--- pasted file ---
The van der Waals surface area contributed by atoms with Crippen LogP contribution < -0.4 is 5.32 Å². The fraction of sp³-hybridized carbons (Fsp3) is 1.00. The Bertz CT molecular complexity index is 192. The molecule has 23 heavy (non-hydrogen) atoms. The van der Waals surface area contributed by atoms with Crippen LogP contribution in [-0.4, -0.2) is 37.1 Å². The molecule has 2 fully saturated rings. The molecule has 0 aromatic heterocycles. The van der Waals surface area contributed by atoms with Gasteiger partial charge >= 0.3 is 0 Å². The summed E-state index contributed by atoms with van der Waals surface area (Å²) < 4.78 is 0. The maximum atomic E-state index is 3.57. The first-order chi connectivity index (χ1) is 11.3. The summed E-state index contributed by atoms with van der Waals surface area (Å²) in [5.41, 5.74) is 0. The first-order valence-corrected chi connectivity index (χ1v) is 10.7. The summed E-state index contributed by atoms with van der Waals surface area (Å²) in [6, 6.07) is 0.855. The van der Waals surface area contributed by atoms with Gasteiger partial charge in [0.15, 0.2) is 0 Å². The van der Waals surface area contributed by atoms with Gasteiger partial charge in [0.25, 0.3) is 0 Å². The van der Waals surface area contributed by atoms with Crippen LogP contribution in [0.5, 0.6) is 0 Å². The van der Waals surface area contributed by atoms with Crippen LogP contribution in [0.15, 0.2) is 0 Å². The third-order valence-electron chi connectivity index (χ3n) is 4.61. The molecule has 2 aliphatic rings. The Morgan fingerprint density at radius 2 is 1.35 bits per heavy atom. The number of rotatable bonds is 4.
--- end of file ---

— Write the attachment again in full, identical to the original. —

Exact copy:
The van der Waals surface area contributed by atoms with Crippen LogP contribution < -0.4 is 5.32 Å². The fraction of sp³-hybridized carbons (Fsp3) is 1.00. The Bertz CT molecular complexity index is 192. The molecule has 23 heavy (non-hydrogen) atoms. The van der Waals surface area contributed by atoms with Crippen LogP contribution in [-0.4, -0.2) is 37.1 Å². The molecule has 2 fully saturated rings. The molecule has 0 aromatic heterocycles. The van der Waals surface area contributed by atoms with Gasteiger partial charge >= 0.3 is 0 Å². The summed E-state index contributed by atoms with van der Waals surface area (Å²) < 4.78 is 0. The maximum atomic E-state index is 3.57. The first-order chi connectivity index (χ1) is 11.3. The summed E-state index contributed by atoms with van der Waals surface area (Å²) in [5.41, 5.74) is 0. The first-order valence-corrected chi connectivity index (χ1v) is 10.7. The summed E-state index contributed by atoms with van der Waals surface area (Å²) in [6, 6.07) is 0.855. The van der Waals surface area contributed by atoms with Gasteiger partial charge in [0.15, 0.2) is 0 Å². The van der Waals surface area contributed by atoms with Gasteiger partial charge in [0.25, 0.3) is 0 Å². The van der Waals surface area contributed by atoms with Crippen LogP contribution in [0.5, 0.6) is 0 Å². The van der Waals surface area contributed by atoms with Crippen LogP contribution in [0.15, 0.2) is 0 Å². The third-order valence-electron chi connectivity index (χ3n) is 4.61. The molecule has 2 aliphatic rings. The Morgan fingerprint density at radius 2 is 1.35 bits per heavy atom. The number of rotatable bonds is 4.